It’s the end of an era. General Electric was kicked out of the Dow Jones Industrial Average this week. It had been rumored for a while. GE was the last remaining member of the original list of 12 stocks that Charles Dow established in 1896. This wasn’t the first time GE was removed though, having been replaced twice in 10 years before its 111 consecutive year run in the Dow. The Dow was increased to 30 stocks during the Roaring 20’s. For decades General Electric was the prototypical blue chip stock. Unfortunately, the company completely lost its way. We owned the stock multiple times over the years with mixed results, and parted ways with it again last year.
The fact is, at $12 per share, GE had next to no impact on the Dow Jones Industrial Average. The reason is because the Dow is price-weighted. Low price stocks have very little influence in the pricing of the index. The Dow isn’t exactly an average of its components, as its name suggests. Instead, the value of the Dow is determined by calculating the sum of the share price of its members using a divisor. Currently, that divisor stands at 0.145233969. That means a $1 move in any one of the Dow’s 30 components equates to a 6.89-point swing in the average. For example, a $1 move in a $20 Dow stock has the same impact on the index as a $1 move on a $100 stock. However, that $1 move on the $20 stock translates to a 5% move but just a 1% move for the $100 stock. It has its flaws. It’s for this reason, among others, that the US Stock Market is measured by the S&P 500. The S&P is a more diversified, market capitalization weighted collection of the 500 largest American stocks. The S&P 500 is the US Stock Market, not the Dow. But that hasn’t stopped the vast majority of people who still track the Dow closely. It seems like every investor quotes the Dow. That’s just the way it’s always been and seemingly will continue.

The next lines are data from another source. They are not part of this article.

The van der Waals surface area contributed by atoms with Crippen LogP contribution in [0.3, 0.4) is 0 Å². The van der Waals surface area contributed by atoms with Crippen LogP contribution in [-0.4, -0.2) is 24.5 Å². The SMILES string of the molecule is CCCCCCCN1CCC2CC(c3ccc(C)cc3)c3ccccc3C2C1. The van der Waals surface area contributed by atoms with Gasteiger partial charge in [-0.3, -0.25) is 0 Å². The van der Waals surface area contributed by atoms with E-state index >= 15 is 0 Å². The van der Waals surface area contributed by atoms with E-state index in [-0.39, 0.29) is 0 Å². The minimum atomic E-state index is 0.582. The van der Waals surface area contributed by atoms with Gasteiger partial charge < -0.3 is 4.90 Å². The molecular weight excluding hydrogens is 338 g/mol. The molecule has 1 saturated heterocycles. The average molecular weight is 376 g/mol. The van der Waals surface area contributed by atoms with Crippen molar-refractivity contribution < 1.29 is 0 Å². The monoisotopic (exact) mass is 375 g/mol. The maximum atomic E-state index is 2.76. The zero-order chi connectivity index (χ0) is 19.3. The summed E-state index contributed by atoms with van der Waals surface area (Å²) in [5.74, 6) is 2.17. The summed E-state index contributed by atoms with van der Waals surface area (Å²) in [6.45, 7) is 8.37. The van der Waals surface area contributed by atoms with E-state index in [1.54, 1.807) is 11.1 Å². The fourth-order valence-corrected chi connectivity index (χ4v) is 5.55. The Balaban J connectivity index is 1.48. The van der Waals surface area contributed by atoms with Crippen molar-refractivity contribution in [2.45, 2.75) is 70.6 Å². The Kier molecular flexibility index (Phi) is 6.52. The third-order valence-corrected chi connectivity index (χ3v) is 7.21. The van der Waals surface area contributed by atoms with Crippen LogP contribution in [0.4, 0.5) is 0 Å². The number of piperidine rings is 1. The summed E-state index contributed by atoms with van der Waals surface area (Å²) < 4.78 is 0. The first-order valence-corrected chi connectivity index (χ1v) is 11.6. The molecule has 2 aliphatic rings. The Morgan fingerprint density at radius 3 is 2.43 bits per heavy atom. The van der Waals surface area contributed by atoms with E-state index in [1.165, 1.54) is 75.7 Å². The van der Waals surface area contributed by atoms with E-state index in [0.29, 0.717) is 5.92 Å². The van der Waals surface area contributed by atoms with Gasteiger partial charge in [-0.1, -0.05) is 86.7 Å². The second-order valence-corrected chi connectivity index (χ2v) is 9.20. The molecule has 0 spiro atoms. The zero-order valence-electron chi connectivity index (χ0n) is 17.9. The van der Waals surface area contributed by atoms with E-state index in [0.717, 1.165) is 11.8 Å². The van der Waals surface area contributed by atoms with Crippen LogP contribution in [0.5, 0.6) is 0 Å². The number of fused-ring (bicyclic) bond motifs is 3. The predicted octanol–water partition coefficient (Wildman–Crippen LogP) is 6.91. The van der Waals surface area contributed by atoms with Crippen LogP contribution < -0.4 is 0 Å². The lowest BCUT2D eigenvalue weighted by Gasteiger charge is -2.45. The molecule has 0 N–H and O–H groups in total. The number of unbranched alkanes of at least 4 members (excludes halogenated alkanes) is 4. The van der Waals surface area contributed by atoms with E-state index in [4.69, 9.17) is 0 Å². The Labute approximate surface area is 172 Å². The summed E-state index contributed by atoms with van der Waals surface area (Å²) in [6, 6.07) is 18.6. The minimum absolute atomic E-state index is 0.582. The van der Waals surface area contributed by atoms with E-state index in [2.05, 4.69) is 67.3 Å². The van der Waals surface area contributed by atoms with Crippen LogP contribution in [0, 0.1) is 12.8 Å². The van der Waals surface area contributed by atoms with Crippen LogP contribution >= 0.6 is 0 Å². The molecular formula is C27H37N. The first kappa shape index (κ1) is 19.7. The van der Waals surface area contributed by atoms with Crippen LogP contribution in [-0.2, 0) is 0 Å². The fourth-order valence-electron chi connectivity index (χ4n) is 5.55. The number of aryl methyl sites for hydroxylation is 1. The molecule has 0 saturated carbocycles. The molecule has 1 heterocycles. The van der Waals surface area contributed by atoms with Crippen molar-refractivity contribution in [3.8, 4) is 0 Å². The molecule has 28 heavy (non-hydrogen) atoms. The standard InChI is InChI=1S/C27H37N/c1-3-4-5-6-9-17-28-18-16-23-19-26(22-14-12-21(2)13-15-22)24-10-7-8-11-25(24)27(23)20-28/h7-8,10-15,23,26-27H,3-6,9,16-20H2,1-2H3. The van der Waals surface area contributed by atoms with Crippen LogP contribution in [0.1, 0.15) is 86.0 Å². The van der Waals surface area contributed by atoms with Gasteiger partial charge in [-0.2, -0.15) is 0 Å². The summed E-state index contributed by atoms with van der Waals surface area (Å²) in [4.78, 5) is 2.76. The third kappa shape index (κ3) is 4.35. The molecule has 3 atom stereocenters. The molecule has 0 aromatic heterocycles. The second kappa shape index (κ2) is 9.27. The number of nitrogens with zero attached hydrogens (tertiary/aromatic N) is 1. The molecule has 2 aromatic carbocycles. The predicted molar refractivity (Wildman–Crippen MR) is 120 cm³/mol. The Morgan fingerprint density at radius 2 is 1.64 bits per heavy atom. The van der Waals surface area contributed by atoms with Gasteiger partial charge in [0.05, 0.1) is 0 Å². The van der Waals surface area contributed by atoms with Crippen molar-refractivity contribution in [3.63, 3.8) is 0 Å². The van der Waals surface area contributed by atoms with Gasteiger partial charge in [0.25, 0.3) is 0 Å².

Investors have been facing risk and downside pressures across many asset classes as we headed into Summer. It’s been a particularly tough go for the Dow of late. It declined 8 consecutive days. The index of 30 has many American industrial companies with substantial revenues overseas. They are most threatened by a Trade War which is why these stocks have felt the greatest pain. The streak ended on Friday. The DOW has not seen 9 straight decliners since 1978. That infamous 40-year run has been preserved again.
The question in our work is whether we are close to the end of this 5-month Market correction. It has come in the form of both price and time. Earnings continue to grow while the Stock Market has grinded sideways down. It’s no longer as expensive as it was in January. And then there’s this: The small cap Russell 2000 index hit a fresh new high this week proving investors still have demand for stocks. The S&P has taken things in stride too, and is still up 3% on the year. The Dow however is back in the red for 2018. It’s no wonder Dow watchers feel more concern. The US economy is in strong shape and investors still have appetite for stocks. They are just being more selective. This is an important point. Our interpretation is the Market is telling us the US is going to win this war on trade. The uncertainty is what concerns. It’s a process and the correction was a necessity when we began the year.
And for the Dow watchers, you might find comfort in knowing this: Since 1982, after an 8-day losing streak ends, the Dow has been higher 3 months later every single time. It’s 6 out of 6.
Have a nice weekend. We’ll be back, dark and early on Monday.